He unsuccessfully contested Oxley at the 1914 federal election. In 1917, Bayley was elected to the Australian House of Representatives as the Nationalist member for Oxley. In federal parliament, he was a member of the Joint Committee on Public Accounts from 1920 to 1926 and its chairman from 1923 to 1926, he was chairman of committees from 1926 to 1929 and opposition whip and secretary of the Nationalist Party from 1929 until his 1931 defeat. He lost his seat to a Labor candidate at the 1931 federal election, he was elected to the Legislative Assembly of Queensland in a May 1933 by-election following the death of Country and Progressive National Party MP Walter Barnes, retaining the seat for the party. However, he was defeated at the 1935 state election. In January 1936, he was appointed secretary to the Northern Australia Geophysical and Geological Survey for a two-year period. In 1936, he unsuccessfully contested United Australia Party preselection for the Darling Downs federal by-election that year and for the Senate at the 1937 federal election.
In 1943, he unsuccessfully contested the 1943 federal election as an independent in the New South Wales seat of Newcastle, during which time he listed his occupation as "retired". In 1941, he was appointed to the role of Press Censorship Authority by the Menzies government. In 1947, Bayley was appointed Commonwealth Appeal Censor, having what was the final say on appeals from the Film Censorship Board, he held the role until 1956. As Appeal Censor, he confirmed the ban on Roberto Rossellini's film "The Miracle", but overturned a ban on the film adaptation of the Chinese play The White Haired Girl as long as "politically objectionable" scenes were removed. Bayley died in 1968 in Brisbane, his sister, Irene Longman, was the first woman to stand and be elected to the Queensland Parliament, while his brother, Percy Bayley, was a state MP for Pittsworth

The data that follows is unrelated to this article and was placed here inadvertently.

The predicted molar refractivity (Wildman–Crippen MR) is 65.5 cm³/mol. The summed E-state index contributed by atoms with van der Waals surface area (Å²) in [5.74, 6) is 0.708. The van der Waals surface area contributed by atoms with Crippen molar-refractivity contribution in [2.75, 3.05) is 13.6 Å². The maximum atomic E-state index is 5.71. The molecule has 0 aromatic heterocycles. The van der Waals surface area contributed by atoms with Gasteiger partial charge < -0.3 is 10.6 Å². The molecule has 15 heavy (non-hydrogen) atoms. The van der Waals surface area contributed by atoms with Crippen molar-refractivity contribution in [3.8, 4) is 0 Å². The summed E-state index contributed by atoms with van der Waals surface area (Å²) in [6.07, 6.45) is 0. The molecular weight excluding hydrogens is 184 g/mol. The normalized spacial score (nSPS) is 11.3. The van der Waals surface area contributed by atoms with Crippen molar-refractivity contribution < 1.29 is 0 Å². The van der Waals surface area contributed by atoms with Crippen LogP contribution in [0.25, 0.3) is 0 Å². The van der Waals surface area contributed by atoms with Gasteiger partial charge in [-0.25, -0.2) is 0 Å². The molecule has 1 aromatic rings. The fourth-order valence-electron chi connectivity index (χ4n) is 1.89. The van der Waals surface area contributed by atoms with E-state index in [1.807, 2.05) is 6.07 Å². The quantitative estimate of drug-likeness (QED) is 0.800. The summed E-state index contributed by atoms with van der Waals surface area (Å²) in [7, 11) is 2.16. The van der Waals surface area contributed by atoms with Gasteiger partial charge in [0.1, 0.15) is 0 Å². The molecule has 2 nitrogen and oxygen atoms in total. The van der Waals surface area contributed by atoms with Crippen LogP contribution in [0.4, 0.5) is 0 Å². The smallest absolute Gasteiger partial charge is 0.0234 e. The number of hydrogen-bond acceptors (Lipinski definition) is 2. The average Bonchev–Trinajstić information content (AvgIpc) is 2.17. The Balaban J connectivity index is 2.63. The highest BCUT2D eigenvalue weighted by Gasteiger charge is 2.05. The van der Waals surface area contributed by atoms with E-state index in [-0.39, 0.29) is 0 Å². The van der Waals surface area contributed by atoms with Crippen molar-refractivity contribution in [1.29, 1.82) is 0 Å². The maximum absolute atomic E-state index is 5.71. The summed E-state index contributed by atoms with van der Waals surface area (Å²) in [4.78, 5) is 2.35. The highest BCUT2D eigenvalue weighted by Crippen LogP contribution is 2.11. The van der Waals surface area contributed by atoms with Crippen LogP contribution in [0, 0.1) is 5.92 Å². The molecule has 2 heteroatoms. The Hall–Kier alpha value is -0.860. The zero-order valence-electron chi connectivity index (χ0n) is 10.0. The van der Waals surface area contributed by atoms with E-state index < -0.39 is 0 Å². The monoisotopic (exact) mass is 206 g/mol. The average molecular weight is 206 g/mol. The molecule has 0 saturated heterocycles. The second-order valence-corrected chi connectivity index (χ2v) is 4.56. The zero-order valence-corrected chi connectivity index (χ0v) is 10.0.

Peter Patrick Lorimer is a Scottish former footballer, best known for his time with Leeds United and Scotland during the late 1960s and early 1970s. He was an attacking midfielder regarded as having one of the hardest shots in football. From 1984 to 1985 he was club captain of Leeds and holds the record as the club's youngest player and record goalscorer, he has been voted as the ninth-greatest Leeds player of all time and voted into the Greatest Leeds United team of all time. After retiring as a player, Lorimer became a director on the board at Leeds, provided match commentary on BBC Radio Leeds and Yorkshire Radio, written a regular column in the Yorkshire Evening Post. Since April 2013 he has held the position of club ambassador. Manchester United scouts offered his parents £5,000 for him to join the club, though he agreed to sign for Leeds United who had shown interest in him first, he made his debut for Leeds aged 15 in September 1962. After his debut, Lorimer didn't feature in the Leeds first team picture again for two years.